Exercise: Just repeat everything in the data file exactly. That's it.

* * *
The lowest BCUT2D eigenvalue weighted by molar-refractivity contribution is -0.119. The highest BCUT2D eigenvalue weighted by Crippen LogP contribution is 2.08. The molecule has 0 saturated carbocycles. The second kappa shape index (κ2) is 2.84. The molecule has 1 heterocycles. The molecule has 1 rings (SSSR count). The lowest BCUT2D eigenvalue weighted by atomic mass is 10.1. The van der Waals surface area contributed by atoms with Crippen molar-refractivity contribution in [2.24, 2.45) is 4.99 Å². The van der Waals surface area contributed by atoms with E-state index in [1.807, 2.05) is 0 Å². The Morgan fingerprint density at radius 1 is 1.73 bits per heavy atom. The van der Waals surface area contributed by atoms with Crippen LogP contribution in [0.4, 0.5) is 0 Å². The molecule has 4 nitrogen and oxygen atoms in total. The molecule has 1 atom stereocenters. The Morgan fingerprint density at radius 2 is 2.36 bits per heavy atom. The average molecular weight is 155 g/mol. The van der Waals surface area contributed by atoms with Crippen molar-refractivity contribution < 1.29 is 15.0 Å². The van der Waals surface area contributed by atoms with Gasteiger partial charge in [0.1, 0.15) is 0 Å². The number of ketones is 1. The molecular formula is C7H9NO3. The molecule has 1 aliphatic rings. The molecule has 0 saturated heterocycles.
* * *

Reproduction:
The lowest BCUT2D eigenvalue weighted by molar-refractivity contribution is -0.119. The highest BCUT2D eigenvalue weighted by Crippen LogP contribution is 2.08. The molecule has 0 saturated carbocycles. The second kappa shape index (κ2) is 2.84. The molecule has 1 heterocycles. The molecule has 1 rings (SSSR count). The lowest BCUT2D eigenvalue weighted by atomic mass is 10.1. The van der Waals surface area contributed by atoms with Crippen molar-refractivity contribution in [2.24, 2.45) is 4.99 Å². The van der Waals surface area contributed by atoms with E-state index in [1.807, 2.05) is 0 Å². The Morgan fingerprint density at radius 1 is 1.73 bits per heavy atom. The van der Waals surface area contributed by atoms with Crippen LogP contribution in [0.4, 0.5) is 0 Å². The molecule has 4 nitrogen and oxygen atoms in total. The molecule has 1 atom stereocenters. The Morgan fingerprint density at radius 2 is 2.36 bits per heavy atom. The average molecular weight is 155 g/mol. The van der Waals surface area contributed by atoms with Crippen molar-refractivity contribution < 1.29 is 15.0 Å². The van der Waals surface area contributed by atoms with Gasteiger partial charge in [0.1, 0.15) is 0 Å². The number of ketones is 1. The molecular formula is C7H9NO3. The molecule has 1 aliphatic rings. The molecule has 0 saturated heterocycles.